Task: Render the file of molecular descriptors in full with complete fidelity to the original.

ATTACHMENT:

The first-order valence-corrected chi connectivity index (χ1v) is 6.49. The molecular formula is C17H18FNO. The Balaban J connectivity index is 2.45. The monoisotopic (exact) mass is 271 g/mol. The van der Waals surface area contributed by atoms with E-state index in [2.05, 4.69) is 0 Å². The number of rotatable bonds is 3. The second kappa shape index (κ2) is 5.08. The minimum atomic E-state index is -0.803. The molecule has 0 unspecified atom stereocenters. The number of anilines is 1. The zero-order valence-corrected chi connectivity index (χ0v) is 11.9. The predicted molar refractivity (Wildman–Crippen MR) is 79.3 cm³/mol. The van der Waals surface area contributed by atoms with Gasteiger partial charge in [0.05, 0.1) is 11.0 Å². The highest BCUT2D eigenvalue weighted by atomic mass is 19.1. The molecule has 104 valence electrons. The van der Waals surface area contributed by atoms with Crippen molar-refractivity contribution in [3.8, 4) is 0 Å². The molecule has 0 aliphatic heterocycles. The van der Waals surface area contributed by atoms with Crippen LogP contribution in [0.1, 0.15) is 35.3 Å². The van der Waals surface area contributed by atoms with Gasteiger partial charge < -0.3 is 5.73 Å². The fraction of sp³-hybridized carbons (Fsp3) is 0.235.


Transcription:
The first-order valence-corrected chi connectivity index (χ1v) is 6.49. The molecular formula is C17H18FNO. The Balaban J connectivity index is 2.45. The monoisotopic (exact) mass is 271 g/mol. The van der Waals surface area contributed by atoms with E-state index in [2.05, 4.69) is 0 Å². The number of rotatable bonds is 3. The second kappa shape index (κ2) is 5.08. The minimum atomic E-state index is -0.803. The molecule has 0 unspecified atom stereocenters. The number of anilines is 1. The zero-order valence-corrected chi connectivity index (χ0v) is 11.9. The predicted molar refractivity (Wildman–Crippen MR) is 79.3 cm³/mol. The van der Waals surface area contributed by atoms with Gasteiger partial charge in [0.05, 0.1) is 11.0 Å². The highest BCUT2D eigenvalue weighted by atomic mass is 19.1. The molecule has 104 valence electrons. The van der Waals surface area contributed by atoms with Crippen molar-refractivity contribution in [3.8, 4) is 0 Å². The molecule has 0 aliphatic heterocycles. The van der Waals surface area contributed by atoms with Crippen LogP contribution in [0.1, 0.15) is 35.3 Å². The van der Waals surface area contributed by atoms with Gasteiger partial charge < -0.3 is 5.73 Å². The fraction of sp³-hybridized carbons (Fsp3) is 0.235.